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Dixon, Predencia

Dixon, Predencia

PhD graduate @ University of Birmingham


Predencia Dixon recently completed her PhD research into the causes and consequences of changing Jamaican death rituals at the University of Birmingham. Although the research was located in the School of History and Cultures, she has previously lectured in social learning theory in the Department of Psychology at the University of Birmingham. Born in Jamaica, her interests in tracing her African connections lead her to researching the African origins and influences of Jamaican death rituals.

Geographical location : Birmingham

Research Area and Interest : origins and influences of Jamaican death rituals

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Feeling the Folk


Death of the nine-night: Jamaican heritage and identity crisis in response to changing death rituals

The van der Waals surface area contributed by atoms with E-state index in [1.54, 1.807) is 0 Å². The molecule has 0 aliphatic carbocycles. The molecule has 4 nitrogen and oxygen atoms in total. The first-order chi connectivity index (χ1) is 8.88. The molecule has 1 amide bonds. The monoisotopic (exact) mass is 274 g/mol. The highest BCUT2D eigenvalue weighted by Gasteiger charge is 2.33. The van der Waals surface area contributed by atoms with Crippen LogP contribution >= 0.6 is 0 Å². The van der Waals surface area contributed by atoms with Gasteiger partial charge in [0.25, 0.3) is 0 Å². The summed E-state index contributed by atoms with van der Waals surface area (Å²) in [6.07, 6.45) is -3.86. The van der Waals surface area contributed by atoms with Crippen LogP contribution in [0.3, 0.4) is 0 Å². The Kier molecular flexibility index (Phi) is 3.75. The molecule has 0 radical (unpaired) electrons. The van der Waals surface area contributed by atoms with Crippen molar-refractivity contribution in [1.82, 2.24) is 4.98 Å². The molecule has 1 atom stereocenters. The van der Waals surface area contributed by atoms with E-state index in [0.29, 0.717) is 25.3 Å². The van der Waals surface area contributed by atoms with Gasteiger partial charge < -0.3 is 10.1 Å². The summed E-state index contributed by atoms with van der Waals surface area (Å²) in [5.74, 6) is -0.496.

Summary: Recent research was carried out in response to concerns about the changes to Jamaican death rituals to establish the nature and extent of the changes. The findings, while determining the causes and the resulting consequences, highlight that the changes are experienced by sectors of the Jamaican communities in the UK diaspora as crises of heritage and national identity. This is more prevalent in the Windrush generation and those in the lower socioeconomic groups. This paper aims to demonstrate that the Windrush generation play a pivotal role in the intergenerational transmission of the rituals as heritage in the UK, and to illustrate the impact of the transformation of the rituals on Jamaicans’ national identity in the UK. The study employed interpretive philosophy and mixed method data collection including semi-structured interviews, oral history and ethnographic observations of death events. Thematic analysis was used to identify the main contributors to the changes as acculturation, the medicalisation and professionalisation of death, increased time from death to disposal of the body, and changing values and religious beliefs. The discussion of the findings is framed within the concept of crisis of change and is viewed through the lens of the Windrush, Black Lives Matter and COVID 19 pandemic crises.

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